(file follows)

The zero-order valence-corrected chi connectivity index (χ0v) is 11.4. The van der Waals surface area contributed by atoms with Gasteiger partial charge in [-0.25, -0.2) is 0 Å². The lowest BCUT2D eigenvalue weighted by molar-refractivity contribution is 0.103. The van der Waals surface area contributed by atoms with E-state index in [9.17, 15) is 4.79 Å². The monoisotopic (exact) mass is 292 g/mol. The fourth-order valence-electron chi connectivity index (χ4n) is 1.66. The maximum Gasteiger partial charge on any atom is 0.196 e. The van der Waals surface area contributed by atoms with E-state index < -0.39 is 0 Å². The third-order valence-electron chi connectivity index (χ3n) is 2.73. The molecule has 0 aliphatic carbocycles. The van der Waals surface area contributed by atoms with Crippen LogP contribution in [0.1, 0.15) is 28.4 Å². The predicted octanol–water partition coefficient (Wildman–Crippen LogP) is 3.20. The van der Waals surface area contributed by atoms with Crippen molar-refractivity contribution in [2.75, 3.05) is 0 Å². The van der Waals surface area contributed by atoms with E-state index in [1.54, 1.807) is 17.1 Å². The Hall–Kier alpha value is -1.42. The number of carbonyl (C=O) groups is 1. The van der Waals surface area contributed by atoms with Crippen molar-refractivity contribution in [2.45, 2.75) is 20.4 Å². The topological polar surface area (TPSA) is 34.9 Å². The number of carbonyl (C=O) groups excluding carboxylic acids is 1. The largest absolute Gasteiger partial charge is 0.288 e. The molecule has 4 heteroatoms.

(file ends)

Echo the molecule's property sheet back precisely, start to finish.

The zero-order valence-corrected chi connectivity index (χ0v) is 11.4. The van der Waals surface area contributed by atoms with Gasteiger partial charge in [-0.25, -0.2) is 0 Å². The lowest BCUT2D eigenvalue weighted by molar-refractivity contribution is 0.103. The van der Waals surface area contributed by atoms with E-state index in [9.17, 15) is 4.79 Å². The monoisotopic (exact) mass is 292 g/mol. The fourth-order valence-electron chi connectivity index (χ4n) is 1.66. The maximum Gasteiger partial charge on any atom is 0.196 e. The van der Waals surface area contributed by atoms with E-state index < -0.39 is 0 Å². The third-order valence-electron chi connectivity index (χ3n) is 2.73. The molecule has 0 aliphatic carbocycles. The van der Waals surface area contributed by atoms with Crippen LogP contribution in [0.1, 0.15) is 28.4 Å². The predicted octanol–water partition coefficient (Wildman–Crippen LogP) is 3.20. The van der Waals surface area contributed by atoms with Crippen molar-refractivity contribution in [2.75, 3.05) is 0 Å². The van der Waals surface area contributed by atoms with E-state index in [1.54, 1.807) is 17.1 Å². The Hall–Kier alpha value is -1.42. The number of carbonyl (C=O) groups is 1. The van der Waals surface area contributed by atoms with Crippen molar-refractivity contribution in [2.45, 2.75) is 20.4 Å². The topological polar surface area (TPSA) is 34.9 Å². The number of carbonyl (C=O) groups excluding carboxylic acids is 1. The largest absolute Gasteiger partial charge is 0.288 e. The molecule has 4 heteroatoms.